18 Mar Lydney the full story behind the re-opening
The true story of how Lydney Police Station lived to fight another day – Beware of imitations!
Back in 2012, when I was still to announce my intention to stand as the Police & Crime Commissioner a friend a called me and said, ‘You won’t believe it, they’re going to close all the police stations in the Forest’. The announcement came from the Police Authority Chair Cllr Rob Garnham.
Controversially he said it was ‘unfair to consult the public because the authority had little choice on the matter’ , which bearing in mind the key purpose of creating Police & Crime Commissioners was to give a voice to the public, this was a bizarre statement to make.
The closures were blamed on the Government cuts which had to be managed, but even in a crisis you still have choices and I was firmly of the opinion that Cllr Garnham was making the wrong choices.
I swiftly wrote to the authority and asked them to defer the decision until after the election, but they refused. I wrote again asking them not to remove the IT connectivity until after the election, but again they refused, even though they were aware I had made it a manifesto commitment to retain Coleford Police Station and create a ‘Forest of Dean Policing Hub’. I assume, because of other pressures, they didn’t manage to deliver the closures before I took office in November 2012 but they did manage to rip out the IT from Cinderford. Perhaps they assumed an Independent wouldn’t win the election.
Later in 2012, when I did become Commissioner, I duly kept my promise to retain Coleford Police Station. In 2015, I purchased the adjacent disused Magistrates Court and in 2016 the expanded Forest of Dean Police Station was opened by the then High Sherriff of Gloucestershire, Countess Sara Bathurst.
A story not previously told was the battle I had had with the previous chief constable about doubling the size of Coleford Police Station to create ‘The Forest of Dean Policing Hub. The then chief was sceptical, but I reminded her it was a manifesto commitment and therefore had to be delivered and we then came to an agreement.
In 2015, austerity was at its most damaging. Gloucestershire Police had lost 250 officers, 77 staff and 32 PCSOs; funding had been cut by £32 million and we were told by the Home Office to prepare for yet more cuts. It was against that background that Lydney Police Station was finally vacated and a recommendation from the Chief Constable it be sold was received. I supported the Chief Constable, because by then she just didn’t have the officers and staff to operate police stations in Lydney – or for that matter Cinderford – but I refused to sell the building.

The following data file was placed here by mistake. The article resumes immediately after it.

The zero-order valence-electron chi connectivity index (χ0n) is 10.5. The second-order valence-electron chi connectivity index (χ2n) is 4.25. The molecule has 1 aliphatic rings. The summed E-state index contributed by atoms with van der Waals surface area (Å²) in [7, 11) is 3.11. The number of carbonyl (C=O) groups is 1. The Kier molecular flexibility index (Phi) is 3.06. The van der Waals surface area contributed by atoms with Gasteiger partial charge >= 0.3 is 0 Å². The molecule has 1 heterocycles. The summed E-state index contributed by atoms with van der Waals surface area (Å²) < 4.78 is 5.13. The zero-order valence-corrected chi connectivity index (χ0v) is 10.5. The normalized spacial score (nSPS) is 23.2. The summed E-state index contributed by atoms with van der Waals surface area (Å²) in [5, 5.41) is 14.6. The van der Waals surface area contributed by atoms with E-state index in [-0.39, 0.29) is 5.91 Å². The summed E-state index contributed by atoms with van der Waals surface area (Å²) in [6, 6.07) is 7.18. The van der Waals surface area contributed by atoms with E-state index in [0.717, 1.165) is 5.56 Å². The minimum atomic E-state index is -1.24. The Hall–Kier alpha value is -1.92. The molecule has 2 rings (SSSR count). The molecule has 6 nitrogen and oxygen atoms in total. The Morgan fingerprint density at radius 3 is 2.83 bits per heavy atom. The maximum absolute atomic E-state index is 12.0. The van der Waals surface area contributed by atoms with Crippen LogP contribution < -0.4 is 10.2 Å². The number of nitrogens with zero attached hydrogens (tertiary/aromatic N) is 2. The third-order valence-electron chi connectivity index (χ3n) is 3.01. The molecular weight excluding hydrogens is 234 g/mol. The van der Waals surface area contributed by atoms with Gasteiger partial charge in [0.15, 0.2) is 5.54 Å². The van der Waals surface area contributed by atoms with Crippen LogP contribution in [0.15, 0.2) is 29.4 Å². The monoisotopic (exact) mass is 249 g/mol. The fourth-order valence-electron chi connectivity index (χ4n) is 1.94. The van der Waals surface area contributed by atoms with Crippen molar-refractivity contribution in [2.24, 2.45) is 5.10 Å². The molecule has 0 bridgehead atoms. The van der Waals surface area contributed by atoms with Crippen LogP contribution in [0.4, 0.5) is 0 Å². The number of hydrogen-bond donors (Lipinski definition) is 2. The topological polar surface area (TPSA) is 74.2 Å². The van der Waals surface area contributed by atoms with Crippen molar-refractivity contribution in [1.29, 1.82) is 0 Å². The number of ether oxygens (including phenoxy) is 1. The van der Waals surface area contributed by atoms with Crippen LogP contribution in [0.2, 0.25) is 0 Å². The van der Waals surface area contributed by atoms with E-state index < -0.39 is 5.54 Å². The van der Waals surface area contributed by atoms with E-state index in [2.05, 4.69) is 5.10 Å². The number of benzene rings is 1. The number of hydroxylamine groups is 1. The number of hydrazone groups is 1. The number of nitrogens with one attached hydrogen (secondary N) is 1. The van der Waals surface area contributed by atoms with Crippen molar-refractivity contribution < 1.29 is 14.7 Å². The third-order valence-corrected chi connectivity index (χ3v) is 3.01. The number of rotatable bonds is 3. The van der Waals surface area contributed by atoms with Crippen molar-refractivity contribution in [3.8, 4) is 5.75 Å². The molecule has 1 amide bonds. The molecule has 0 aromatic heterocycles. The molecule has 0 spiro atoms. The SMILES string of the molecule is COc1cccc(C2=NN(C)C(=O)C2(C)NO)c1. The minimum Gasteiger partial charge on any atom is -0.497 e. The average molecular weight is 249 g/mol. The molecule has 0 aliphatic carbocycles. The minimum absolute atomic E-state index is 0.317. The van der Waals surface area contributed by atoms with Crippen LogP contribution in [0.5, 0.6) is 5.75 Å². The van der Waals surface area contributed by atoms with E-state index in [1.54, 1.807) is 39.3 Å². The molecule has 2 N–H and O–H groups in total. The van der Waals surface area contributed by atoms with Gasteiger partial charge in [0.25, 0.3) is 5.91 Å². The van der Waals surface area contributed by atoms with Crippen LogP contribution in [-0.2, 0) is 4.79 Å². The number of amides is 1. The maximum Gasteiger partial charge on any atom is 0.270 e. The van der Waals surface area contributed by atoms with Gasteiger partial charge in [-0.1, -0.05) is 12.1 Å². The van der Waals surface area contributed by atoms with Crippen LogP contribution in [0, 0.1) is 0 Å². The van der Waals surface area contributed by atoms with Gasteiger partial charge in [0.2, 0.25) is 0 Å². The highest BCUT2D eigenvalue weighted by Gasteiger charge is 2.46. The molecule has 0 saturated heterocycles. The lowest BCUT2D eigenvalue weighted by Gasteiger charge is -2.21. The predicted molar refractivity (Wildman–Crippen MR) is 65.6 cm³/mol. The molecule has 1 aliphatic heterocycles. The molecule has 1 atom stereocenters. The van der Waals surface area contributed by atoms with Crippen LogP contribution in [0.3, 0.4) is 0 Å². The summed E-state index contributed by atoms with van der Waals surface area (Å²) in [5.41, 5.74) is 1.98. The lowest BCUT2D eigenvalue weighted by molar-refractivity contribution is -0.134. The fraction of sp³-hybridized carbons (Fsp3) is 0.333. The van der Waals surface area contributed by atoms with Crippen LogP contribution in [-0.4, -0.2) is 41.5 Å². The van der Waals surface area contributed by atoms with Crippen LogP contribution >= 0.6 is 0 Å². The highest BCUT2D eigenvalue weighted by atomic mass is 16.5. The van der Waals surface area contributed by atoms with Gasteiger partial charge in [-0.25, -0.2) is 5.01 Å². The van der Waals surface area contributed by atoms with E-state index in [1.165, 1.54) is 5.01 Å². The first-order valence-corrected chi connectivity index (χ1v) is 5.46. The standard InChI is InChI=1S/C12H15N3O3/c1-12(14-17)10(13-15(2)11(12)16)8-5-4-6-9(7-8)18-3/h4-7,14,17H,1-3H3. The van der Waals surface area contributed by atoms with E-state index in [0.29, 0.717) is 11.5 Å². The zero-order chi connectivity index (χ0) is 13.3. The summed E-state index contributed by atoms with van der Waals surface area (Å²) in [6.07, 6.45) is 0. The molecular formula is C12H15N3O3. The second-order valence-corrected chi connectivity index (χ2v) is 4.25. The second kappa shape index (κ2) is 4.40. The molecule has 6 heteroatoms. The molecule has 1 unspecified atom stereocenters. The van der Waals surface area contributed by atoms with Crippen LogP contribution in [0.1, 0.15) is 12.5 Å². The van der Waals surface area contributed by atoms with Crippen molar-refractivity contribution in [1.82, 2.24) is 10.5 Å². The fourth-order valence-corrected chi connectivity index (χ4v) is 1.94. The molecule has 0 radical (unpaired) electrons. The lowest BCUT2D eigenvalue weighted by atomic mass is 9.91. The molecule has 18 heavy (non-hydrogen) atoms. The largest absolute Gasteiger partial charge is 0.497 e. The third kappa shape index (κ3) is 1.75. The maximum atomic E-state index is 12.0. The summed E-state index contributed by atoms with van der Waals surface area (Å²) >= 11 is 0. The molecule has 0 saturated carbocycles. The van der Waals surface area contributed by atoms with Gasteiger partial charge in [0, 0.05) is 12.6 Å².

Police & Crime Commissioners own all police buildings. It is they who have the ultimate say whether a building is sold or kept; conversely it is the Chief Constable who employs the officers and staff and who decides where they are stationed. Therefore, a good professional relationship between the two is important.
Whilst it’s unlikely the views of Commissioners and Chief Constables will always fully align (and neither would that be healthy) I’ve always enjoyed a strong professional relationship and respect for successive chiefs on my watch.
It was my decision not to sell Lydney because I strongly believed that once sold, the building would never return. As a result, it was mothballed in 2015 and all offers to purchase were declined.
The status of the mothballed Lydney Police Station was reviewed regularly and in October, following the announcement by the Home Office setting a recruitment target of 20.000 new officers the Chief Constable and I commissioned a report which lead to an outline and then full business case in March that recommended its reopening.
Who will be based at Lydney
The Chief Constable has indicated he will return up to 20 constables, two sergeants and some investigative resources to Lydney. That’s his choice and I think a very good decision.
The truth will prevail
To an opponent of mine in the next PCC election who firstly accuses me of electioneering and then claims the credit for the decision to reopen Lydney Police Station, I say nothing, except to remind him its closure, along with Newent, Cinderford and many others, was the decision of the person who in 2020 proposed him to stand against me in the next election. Cllr Rob Garnham, who in 2012 said, “it was unfair to consult the public because the authority had little choice on the matter”.
The creation of the Forest of Dean Police Station in 2016 and the re-opening of Lydney in 2020 proves they had a choice – they just made the wrong one.